"Mir outlived not only the original manufacturer's warranty but also its parent state, the USSR, by almost 10 years," said Roald Sagdeev, former director of the Russian Academy of Science's Institute for Space Research in an article in the March/April, 2001 issue of "The Planetary Report," the magazine for The Planetary Society's 100,000 members.
"In 1991 and 1992, cosmonauts were launched to Mir from the Soviet Union but they returned to a "different" country: Russia," Sagdeev added. "They discovered that the theory of relativity controls the clocks of history: these move faster on Earth than in space."
Russia plans to bring the Mir spacecraft down in a controlled de-oribt burn this week, dropping the aging station to a final resting place, hopefully somewhere in the South Pacific.
Sagdeev, who currently serves as a Distinguished Professor of Physics at the University of Maryland, is the Director Emeritus of the Russian Academy of Sciences' Space Research Institute, and is a member of The Planetary Society's Board of Directors.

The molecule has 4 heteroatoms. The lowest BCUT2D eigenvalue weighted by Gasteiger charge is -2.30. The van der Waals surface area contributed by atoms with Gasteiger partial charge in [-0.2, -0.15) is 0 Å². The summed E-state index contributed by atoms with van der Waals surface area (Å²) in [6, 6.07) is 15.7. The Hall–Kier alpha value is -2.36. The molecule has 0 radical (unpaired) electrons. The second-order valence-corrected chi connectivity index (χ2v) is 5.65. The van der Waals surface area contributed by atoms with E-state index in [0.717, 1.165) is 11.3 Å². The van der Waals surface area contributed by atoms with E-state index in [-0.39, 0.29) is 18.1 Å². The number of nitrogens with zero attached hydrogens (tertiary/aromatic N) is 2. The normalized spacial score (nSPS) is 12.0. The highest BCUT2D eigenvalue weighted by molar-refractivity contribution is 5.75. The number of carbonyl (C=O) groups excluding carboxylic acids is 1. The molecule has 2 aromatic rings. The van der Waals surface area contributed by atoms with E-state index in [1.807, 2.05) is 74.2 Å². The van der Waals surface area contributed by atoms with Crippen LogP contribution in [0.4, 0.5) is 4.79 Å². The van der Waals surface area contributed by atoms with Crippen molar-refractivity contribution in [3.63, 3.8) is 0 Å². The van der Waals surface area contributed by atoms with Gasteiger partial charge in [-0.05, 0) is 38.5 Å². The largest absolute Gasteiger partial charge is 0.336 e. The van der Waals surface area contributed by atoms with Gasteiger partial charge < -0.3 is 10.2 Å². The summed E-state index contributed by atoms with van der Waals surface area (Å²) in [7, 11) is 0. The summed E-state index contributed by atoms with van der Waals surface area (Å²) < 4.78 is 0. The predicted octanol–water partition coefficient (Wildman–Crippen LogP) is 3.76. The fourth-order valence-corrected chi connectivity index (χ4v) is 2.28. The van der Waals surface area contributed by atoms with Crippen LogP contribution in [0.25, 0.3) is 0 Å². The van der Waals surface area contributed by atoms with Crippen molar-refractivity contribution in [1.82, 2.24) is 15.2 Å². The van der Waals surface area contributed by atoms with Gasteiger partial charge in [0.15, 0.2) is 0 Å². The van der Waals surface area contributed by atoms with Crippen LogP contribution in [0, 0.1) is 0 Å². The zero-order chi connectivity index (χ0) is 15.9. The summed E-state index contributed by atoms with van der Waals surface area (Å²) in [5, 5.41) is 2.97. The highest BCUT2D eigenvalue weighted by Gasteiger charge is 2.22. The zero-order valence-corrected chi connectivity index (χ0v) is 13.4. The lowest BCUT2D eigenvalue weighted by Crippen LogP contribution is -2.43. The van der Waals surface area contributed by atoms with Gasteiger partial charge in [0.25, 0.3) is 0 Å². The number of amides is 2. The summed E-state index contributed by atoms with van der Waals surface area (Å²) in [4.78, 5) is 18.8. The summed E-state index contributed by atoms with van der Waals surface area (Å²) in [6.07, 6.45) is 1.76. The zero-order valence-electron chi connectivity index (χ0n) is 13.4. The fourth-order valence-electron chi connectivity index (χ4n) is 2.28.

In his "Mir Station Obituary," Sagdeev recalls not only the space station's ground breaking historic accomplishments, but also its role as a bridge between long time Cold War rivals in space -- Russia and the United States.
In fact, many people remember Mir best from its final years in operation when NASA shuttles docked there on a regular basis, and Russian/American crews worked harmoniously together in Mir for months at a time.
Academician Sagdeev also discusses some of the controversy about Mir, and the tension between proponents of human flight and the science community in the Soviet Union during the 1970s and 80s.
"Farewell to a Cold Warrior: Mir Station Obituary" can be accessed on The Planetary Society's website.